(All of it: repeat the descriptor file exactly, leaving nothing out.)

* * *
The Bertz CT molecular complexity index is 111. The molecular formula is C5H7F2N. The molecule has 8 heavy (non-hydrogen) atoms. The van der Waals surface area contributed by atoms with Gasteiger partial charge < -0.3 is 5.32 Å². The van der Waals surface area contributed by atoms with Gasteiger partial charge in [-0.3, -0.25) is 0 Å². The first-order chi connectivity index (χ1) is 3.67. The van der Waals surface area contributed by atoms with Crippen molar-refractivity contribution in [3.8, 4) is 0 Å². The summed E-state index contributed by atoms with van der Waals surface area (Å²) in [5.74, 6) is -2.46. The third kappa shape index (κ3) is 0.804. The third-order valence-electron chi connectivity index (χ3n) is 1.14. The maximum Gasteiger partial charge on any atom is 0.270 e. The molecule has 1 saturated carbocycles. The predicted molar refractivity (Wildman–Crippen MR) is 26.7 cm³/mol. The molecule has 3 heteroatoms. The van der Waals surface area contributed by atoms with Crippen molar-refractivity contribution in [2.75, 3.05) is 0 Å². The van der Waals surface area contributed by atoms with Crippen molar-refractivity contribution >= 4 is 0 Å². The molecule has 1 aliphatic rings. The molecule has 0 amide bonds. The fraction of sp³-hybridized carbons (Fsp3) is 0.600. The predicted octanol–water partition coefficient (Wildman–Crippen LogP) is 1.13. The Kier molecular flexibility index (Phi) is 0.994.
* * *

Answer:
The Bertz CT molecular complexity index is 111. The molecular formula is C5H7F2N. The molecule has 8 heavy (non-hydrogen) atoms. The van der Waals surface area contributed by atoms with Gasteiger partial charge < -0.3 is 5.32 Å². The van der Waals surface area contributed by atoms with Gasteiger partial charge in [-0.3, -0.25) is 0 Å². The first-order chi connectivity index (χ1) is 3.67. The van der Waals surface area contributed by atoms with Crippen molar-refractivity contribution in [3.8, 4) is 0 Å². The summed E-state index contributed by atoms with van der Waals surface area (Å²) in [5.74, 6) is -2.46. The third kappa shape index (κ3) is 0.804. The third-order valence-electron chi connectivity index (χ3n) is 1.14. The maximum Gasteiger partial charge on any atom is 0.270 e. The molecule has 1 saturated carbocycles. The predicted molar refractivity (Wildman–Crippen MR) is 26.7 cm³/mol. The molecule has 3 heteroatoms. The van der Waals surface area contributed by atoms with Crippen molar-refractivity contribution in [2.75, 3.05) is 0 Å². The van der Waals surface area contributed by atoms with Crippen molar-refractivity contribution >= 4 is 0 Å². The molecule has 1 aliphatic rings. The molecule has 0 amide bonds. The fraction of sp³-hybridized carbons (Fsp3) is 0.600. The predicted octanol–water partition coefficient (Wildman–Crippen LogP) is 1.13. The Kier molecular flexibility index (Phi) is 0.994.